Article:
Liberated Jews die from typhoid fever at the Bergen-Belsen concentration camp: "They are Jews and are dying now at the rate of three hundred a day," British soldier Peter Coombs wrote after liberating the Bergen-Belsen concentration camp. A typhoid fever epidemic had been sweeping through the camp, claiming thousands of lives, including that of diarist Anne Frank, by the time British troops arrived on April 15, 1945. A sign at the site of the camp (and a nearby sign in German) declares, the liberators discovered more than 10,000 corpses throughout the camp. British troops forced captured guards to bury the diseased bodies without the use of protective gloves.

Russian troops liberated the notorious Buchenwald concentration camp on April 11, 1945. Continue to the next page for a detailed timeline on this and other important World War II events that occurred from April 9, 1945, to April 15, 1945.

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World War II Timeline: April 9, 1945-April 15, 1945

Allied troops advanced so quickly across Nazi Germany during their World War II ground campaign that many SS guards in slave and concentration camps were unable to escape and were immediately arrested by the Allies. The World War II timeline below summarizes important events that occurred during the war from April 9, 1945, to April 15, 1945.

World War II Timeline: April 9-April 15

April 9: Former Abwehr chief Admiral Wilhelm Canaris is executed on the gallows at Nazi Germany's Flossenburg concentration camp.

April 10: American soldiers of the Ninth Army capture the central German city of Hanover.

April 11: Red Army troops of the Ukrainian army group penetrate the center of the Austrian capital of Vienna. It will fall to the Allies on the 13th. ­

The Russians liberate the notorious Buchenwald concentration camp.

American forces reach the southern German region of Bavaria, the birthplace of Adolf Hitler's Nazi Reich.

Japanese kamikaze pilots continue their barrage unabated off Okinawa, hitting the U.S. ships Missouri and Enterprise.

April 12: President Franklin Delano Roosevelt dies suddenly after suffering a stroke at his Warm Springs, Georgia, vacation home. Vice President Harry Truman is sworn in as president.

April 13: The South American nation of Chile joins the Allies and declares war on Japan.

April 14: The Allies march through the center of encircled German troops in the Ruhr Pocket, taking prisoners and splitting the German ranks.

The Allies launch Operation Teardrop in an effort to locate German U-boats in the North Atlantic rumored to be carrying V-2 rockets to be used against New York City.

April 14-15: Japanese imperial loyalists crush an attempted coup by hard-line military officers who, convinced that Emperor Hirohito was on the brink of surrender, had decided to seize control.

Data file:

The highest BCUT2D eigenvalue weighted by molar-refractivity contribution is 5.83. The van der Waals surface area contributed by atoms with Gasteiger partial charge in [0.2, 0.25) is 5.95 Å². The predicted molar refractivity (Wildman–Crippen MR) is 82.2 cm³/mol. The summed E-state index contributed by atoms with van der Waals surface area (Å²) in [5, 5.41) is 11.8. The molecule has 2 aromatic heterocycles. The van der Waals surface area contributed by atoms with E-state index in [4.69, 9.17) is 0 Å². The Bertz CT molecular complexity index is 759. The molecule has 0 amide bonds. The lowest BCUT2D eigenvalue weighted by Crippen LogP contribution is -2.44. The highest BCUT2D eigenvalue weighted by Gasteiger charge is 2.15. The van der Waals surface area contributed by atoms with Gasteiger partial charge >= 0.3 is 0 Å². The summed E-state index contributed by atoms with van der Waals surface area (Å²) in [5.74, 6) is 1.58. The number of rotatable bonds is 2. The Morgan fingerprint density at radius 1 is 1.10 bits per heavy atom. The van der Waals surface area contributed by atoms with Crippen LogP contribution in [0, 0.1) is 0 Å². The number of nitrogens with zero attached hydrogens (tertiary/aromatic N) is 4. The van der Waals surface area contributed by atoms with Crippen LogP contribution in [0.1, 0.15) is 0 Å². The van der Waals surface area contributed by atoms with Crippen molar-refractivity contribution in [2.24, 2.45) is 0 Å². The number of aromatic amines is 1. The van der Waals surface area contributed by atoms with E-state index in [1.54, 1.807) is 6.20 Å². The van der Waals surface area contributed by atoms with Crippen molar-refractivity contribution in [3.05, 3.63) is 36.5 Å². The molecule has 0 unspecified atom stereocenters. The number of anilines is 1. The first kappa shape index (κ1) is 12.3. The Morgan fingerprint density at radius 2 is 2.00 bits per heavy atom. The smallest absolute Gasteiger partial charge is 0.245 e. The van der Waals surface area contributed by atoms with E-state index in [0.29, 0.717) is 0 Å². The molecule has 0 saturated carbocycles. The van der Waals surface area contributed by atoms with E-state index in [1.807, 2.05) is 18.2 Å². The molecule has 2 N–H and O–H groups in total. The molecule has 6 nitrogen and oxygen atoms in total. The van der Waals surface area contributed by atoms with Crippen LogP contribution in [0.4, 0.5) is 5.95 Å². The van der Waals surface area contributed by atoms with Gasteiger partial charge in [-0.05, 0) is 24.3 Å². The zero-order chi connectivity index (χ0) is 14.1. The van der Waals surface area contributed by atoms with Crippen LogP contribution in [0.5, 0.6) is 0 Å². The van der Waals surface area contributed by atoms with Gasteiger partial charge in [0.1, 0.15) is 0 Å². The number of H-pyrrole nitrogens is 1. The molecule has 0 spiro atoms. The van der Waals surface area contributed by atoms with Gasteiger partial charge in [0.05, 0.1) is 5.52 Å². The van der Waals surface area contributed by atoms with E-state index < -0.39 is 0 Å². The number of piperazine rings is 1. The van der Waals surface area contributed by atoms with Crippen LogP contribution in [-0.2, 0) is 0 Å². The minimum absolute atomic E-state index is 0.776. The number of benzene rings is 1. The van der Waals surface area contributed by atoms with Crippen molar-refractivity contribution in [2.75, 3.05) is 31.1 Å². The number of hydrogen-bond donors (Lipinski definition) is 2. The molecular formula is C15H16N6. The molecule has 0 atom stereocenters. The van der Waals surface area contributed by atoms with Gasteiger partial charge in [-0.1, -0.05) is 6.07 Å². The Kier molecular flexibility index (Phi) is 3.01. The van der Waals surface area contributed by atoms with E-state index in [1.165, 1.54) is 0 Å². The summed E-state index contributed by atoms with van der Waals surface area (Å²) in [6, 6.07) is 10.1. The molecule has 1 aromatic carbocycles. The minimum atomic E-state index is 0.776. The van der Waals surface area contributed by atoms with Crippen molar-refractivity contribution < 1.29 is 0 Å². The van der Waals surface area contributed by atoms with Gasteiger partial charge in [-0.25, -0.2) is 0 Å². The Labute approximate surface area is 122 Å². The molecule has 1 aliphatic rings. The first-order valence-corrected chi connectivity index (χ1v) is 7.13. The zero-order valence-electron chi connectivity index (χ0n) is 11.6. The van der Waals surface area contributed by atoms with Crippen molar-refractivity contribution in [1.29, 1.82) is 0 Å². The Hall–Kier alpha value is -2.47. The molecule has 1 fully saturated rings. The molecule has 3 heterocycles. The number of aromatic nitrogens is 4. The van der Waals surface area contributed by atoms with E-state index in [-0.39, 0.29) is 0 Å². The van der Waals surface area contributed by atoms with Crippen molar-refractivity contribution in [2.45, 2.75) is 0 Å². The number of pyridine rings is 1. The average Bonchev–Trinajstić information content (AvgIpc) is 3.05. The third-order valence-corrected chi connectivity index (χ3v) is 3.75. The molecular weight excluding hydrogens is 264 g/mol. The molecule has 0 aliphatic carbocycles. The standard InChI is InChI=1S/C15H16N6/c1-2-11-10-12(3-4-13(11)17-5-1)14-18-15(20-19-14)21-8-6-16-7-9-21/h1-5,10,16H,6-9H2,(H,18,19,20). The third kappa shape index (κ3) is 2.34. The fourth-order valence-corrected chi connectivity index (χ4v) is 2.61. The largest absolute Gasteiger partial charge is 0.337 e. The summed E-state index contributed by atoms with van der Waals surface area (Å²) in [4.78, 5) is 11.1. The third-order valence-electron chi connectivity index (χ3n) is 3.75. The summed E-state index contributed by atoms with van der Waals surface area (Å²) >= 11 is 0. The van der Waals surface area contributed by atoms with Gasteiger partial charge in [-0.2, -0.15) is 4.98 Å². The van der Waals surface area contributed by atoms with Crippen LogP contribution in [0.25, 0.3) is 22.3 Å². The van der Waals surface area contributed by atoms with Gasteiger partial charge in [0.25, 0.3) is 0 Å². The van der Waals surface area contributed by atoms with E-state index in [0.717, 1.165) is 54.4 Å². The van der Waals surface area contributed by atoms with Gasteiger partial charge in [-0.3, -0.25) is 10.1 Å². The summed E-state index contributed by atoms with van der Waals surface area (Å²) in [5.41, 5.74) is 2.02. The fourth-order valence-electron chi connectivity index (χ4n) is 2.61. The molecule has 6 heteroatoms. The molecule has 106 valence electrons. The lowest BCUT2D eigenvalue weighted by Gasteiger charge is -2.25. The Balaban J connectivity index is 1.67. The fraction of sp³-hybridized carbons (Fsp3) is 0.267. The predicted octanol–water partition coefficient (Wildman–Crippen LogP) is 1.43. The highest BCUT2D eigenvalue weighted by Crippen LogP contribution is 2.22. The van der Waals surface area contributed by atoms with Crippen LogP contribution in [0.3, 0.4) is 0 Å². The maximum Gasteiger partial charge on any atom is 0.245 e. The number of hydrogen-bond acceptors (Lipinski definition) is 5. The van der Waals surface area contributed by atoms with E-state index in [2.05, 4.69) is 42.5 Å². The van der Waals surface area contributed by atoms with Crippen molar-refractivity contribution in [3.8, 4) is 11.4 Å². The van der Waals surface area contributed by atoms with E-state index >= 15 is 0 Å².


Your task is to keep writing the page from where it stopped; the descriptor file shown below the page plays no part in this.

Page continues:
April 15: The Bergen-Belsen concentration camp, with a survivor population of 40,000, is liberated by the British Army.

World War II Headlines

Below are more highlights and images that outline the events of World War II and show the details of concentration camp prisoners identifying camp officials, as well as Allied forces surrounding the Ruhr Pocket in April 1945.

Civilians in Gardelegen, Germany are forced to bury camp victims: On April 21, 1945, American troops of the 102nd Division ordered the males of the German town of Gardelegen to carry spades and white wooden crosses to a burned barn on the outskirts of their town. They were ordered to disinter and rebury the bodies of 1,016 prisoners who had been burned or shot by the Germans eight days earlier. Throughout occupied Nazi Germany, the Allies forced German civilians to confront the atrocities that took place in concentration camps short distances from their homes. Women were also forced to bury slave workers executed by German troops.

Liberated prisoners identify SS guards for Allied troops: Allied troops advanced so quickly across Nazi Germany that many SS guards in slave and concentration camps were unable to escape. Others chose to face the enemy instead of running away. Those guards who remained behind were immediately arrested once the Allies arrived. Liberated prisoners were asked to identify camp officials or brutal guards still in the camp. Other prisoners were taken to neighboring towns in an attempt to identify SS troopers who had abandoned their uniforms in an attempt to mingle with civilians.

Allies, German soldiers, and civilians surround the Ruhr Pocket: As the Allies advanced into western Germany in 1945, General Eisenhower ordered U.S. and British forces to surround Nazi Germany's main industrial region, the Ruhr. On April 1, what came to be called the Ruhr Pocket was surrounded, along with millions of civilians and hundreds of thousands of German soldiers, including the prisoners seen here. During the course of the month, U.S. forces entered and seized the pocket. They found the "armory of the German Reich" reduced to ruins from Allied area bombing. The demoralized population faced years of grueling reconstruction.